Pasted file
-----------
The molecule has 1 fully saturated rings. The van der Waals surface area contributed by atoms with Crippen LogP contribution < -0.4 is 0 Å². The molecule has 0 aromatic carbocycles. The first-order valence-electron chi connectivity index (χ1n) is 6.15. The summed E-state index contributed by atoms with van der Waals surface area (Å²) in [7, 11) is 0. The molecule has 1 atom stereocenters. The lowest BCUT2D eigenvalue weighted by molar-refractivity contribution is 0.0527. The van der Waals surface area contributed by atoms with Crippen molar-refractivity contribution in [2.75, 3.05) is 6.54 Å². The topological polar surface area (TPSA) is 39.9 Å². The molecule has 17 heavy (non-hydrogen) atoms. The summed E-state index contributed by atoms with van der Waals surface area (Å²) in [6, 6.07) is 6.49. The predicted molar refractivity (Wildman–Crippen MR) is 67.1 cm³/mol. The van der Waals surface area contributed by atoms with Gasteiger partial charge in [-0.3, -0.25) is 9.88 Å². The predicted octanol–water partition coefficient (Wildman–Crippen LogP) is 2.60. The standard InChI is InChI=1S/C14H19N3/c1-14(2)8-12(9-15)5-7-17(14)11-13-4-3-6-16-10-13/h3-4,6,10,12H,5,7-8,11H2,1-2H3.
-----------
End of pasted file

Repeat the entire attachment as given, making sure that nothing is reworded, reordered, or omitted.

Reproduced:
The molecule has 1 fully saturated rings. The van der Waals surface area contributed by atoms with Crippen LogP contribution < -0.4 is 0 Å². The molecule has 0 aromatic carbocycles. The first-order valence-electron chi connectivity index (χ1n) is 6.15. The summed E-state index contributed by atoms with van der Waals surface area (Å²) in [7, 11) is 0. The molecule has 1 atom stereocenters. The lowest BCUT2D eigenvalue weighted by molar-refractivity contribution is 0.0527. The van der Waals surface area contributed by atoms with Crippen molar-refractivity contribution in [2.75, 3.05) is 6.54 Å². The topological polar surface area (TPSA) is 39.9 Å². The molecule has 17 heavy (non-hydrogen) atoms. The summed E-state index contributed by atoms with van der Waals surface area (Å²) in [6, 6.07) is 6.49. The predicted molar refractivity (Wildman–Crippen MR) is 67.1 cm³/mol. The van der Waals surface area contributed by atoms with Gasteiger partial charge in [-0.3, -0.25) is 9.88 Å². The predicted octanol–water partition coefficient (Wildman–Crippen LogP) is 2.60. The standard InChI is InChI=1S/C14H19N3/c1-14(2)8-12(9-15)5-7-17(14)11-13-4-3-6-16-10-13/h3-4,6,10,12H,5,7-8,11H2,1-2H3.